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This is an archived syllabus from 2020-2021

COMP11212 Fundamentals of Computation syllabus 2020-2021

COMP11212 Fundamentals of Computation

Level 1
Credits: 10
Enrolled students: 388

Course leader: Sean Bechhofer

Additional staff: view all staff


  • Co-Requisite (Compulsory): COMP11120

Additional requirements

  • Students who are not from the School of Computer Science must have permission from both Computer Science and their home School to enrol.

Assessment methods

  • 80% Written exam
  • 20% Coursework
Sem 2 ONLINE ACTIVITY Thu 10:00 - 11:00 -
Sem 2 w20-26,29-31 INDEPENDENT STUDY Mon 11:00 - 12:00 -
Sem 2 w21-26,29-32 ONLINE Examples Tue 09:00 - 10:00 Y
Sem 2 w21-26,29-32 ONLINE Examples Tue 11:00 - 12:00 M+W
Sem 2 w21-26,29-32 ONLINE Examples Fri 14:00 - 15:00 Z
Sem 2 w21-26,29-32 ONLINE Examples Tue 16:00 - 17:00 X


The building of real-life computing systems, e.g. mobile phone, tv/video remote control, internet shopping, air-traffic control, internet banking, etc., is always a complex task. Mistakes can be very annoying, costly and sometimes life threatening. Methods and techniques to support the building and understanding of such systems are essential. This course unit provides an introduction to the basic computer science ideas underlying such methods. It is also a part of, and an introduction to, the Modelling and Rigorous Development theme.

This course unit detail provides the framework for delivery in 20/21 and may be subject to change due to any additional Covid-19 impact.  Please see Blackboard / course unit related emails for any further updates.


This course unit provides a first approach to answering the following questions. What methods are there that can help understanding complicated systems or programs? How can we make sure that a program does what we intend it to do? How do computers go about recognizing pieces of text? If there are two ways of solving the same problem, how can we compare them? How do we measure that one of them gives the solution faster? How can we understand what computers can do in principle, and are there problems that are not solvable by a computer?


There are two groups of topics covered. One of the lectures will be an introduction to the course unit, and one is reserved for revision. That leaves 10 lectures for each part.

The first part (10 lectures) is concerned with expressing particular strings, and collections of strings, and here we will introduce the methods by which a computer goes about it. The ability to recognize key strings (such as programming constructs or variable names) are, for example, required in every compiler, but they are also used by search engines such as Google.The formalisms introduced include finite state automata, regular expressions (most often used in pattern matching), (regular) grammars. The emphasis is on students being able to use these formalisms to solve problems.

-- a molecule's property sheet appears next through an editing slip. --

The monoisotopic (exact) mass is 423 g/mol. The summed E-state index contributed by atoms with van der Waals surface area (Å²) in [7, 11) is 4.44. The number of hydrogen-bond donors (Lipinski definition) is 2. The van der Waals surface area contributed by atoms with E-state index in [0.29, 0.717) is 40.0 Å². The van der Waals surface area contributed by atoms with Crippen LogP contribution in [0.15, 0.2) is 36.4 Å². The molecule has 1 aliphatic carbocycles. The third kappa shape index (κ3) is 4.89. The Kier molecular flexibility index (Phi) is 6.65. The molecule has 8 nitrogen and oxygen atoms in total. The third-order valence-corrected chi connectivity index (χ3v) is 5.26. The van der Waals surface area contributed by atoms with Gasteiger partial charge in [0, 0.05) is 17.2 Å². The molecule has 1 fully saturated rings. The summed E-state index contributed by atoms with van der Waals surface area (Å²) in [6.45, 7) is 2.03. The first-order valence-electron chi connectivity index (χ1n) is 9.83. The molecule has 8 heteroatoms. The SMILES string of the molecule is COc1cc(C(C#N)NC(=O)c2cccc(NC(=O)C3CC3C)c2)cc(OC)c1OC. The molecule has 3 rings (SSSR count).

The second half of the course (10 lectures) provides an introduction to the topics of complexity, correctness and computability. There are four big topics:

                • the WHILE programming language

                • asymptotic complexity

                • partial and full program correctness

                • computability

Teaching methods


22 in total, 2 per week

Examples classes

1 per week (starting in week 2)

Feedback methods

Students present their solutions to set exercises once a week in examples classes. They receive oral feedback to their solutions, and have the opportunity to improve some of their original answers for further feedback.

Study hours

  • Assessment written exam (2 hours)
  • Lectures (24 hours)
  • Practical classes & workshops (11 hours)

Employability skills

  • Analytical skills
  • Oral communication
  • Problem solving

Learning outcomes

On successful completion of this unit, a student will be able to:

  • Describe formal languages using a variety of mechanisms.   
  • Define classes of languages and demonstrate translations between those classes.
  • State key properties of classes of languages and determine when those properties hold.
  • Define models of computation and use those models to demonstrate what can and cannot be computed.

Reading list

Introduction to the Theory of ComputationMichael Sipser113318779X; 9781133187790; 9781133187813Cengage Learning2013
Logic in computer science : modelling and reasoning about systems Huth, Michael, 1962-052154310XCambridge University Press2004.
Introduction to automata theory, languages, and computation Hopcroft, John E., 1939-9781292056166Pearson Education©2014.
Introduction to the theory of computation Sipser, Michael.9781133187813Cengage Learningc2013.

Additional notes

Course unit materials

Links to course unit teaching materials can be found on the School of Computer Science website for current students.